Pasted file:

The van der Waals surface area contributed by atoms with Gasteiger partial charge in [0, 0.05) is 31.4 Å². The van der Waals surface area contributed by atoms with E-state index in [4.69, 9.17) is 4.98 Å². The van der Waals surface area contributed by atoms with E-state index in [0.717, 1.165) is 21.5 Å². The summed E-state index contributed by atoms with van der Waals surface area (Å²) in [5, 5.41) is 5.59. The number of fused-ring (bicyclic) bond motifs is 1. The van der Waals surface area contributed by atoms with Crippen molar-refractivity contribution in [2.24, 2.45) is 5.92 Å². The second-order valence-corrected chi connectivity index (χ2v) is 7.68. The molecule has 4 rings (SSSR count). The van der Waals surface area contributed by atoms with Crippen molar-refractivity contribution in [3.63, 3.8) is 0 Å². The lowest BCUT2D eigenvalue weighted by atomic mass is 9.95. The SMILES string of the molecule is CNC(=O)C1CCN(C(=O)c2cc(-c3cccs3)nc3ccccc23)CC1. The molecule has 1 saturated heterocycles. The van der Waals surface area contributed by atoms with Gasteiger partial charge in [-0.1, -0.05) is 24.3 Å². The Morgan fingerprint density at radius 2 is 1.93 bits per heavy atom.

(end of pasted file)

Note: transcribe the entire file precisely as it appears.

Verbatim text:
The van der Waals surface area contributed by atoms with Gasteiger partial charge in [0, 0.05) is 31.4 Å². The van der Waals surface area contributed by atoms with E-state index in [4.69, 9.17) is 4.98 Å². The van der Waals surface area contributed by atoms with E-state index in [0.717, 1.165) is 21.5 Å². The summed E-state index contributed by atoms with van der Waals surface area (Å²) in [5, 5.41) is 5.59. The number of fused-ring (bicyclic) bond motifs is 1. The van der Waals surface area contributed by atoms with Crippen molar-refractivity contribution in [2.24, 2.45) is 5.92 Å². The second-order valence-corrected chi connectivity index (χ2v) is 7.68. The molecule has 4 rings (SSSR count). The van der Waals surface area contributed by atoms with Crippen molar-refractivity contribution in [3.63, 3.8) is 0 Å². The lowest BCUT2D eigenvalue weighted by atomic mass is 9.95. The SMILES string of the molecule is CNC(=O)C1CCN(C(=O)c2cc(-c3cccs3)nc3ccccc23)CC1. The molecule has 1 saturated heterocycles. The van der Waals surface area contributed by atoms with Gasteiger partial charge in [-0.1, -0.05) is 24.3 Å². The Morgan fingerprint density at radius 2 is 1.93 bits per heavy atom.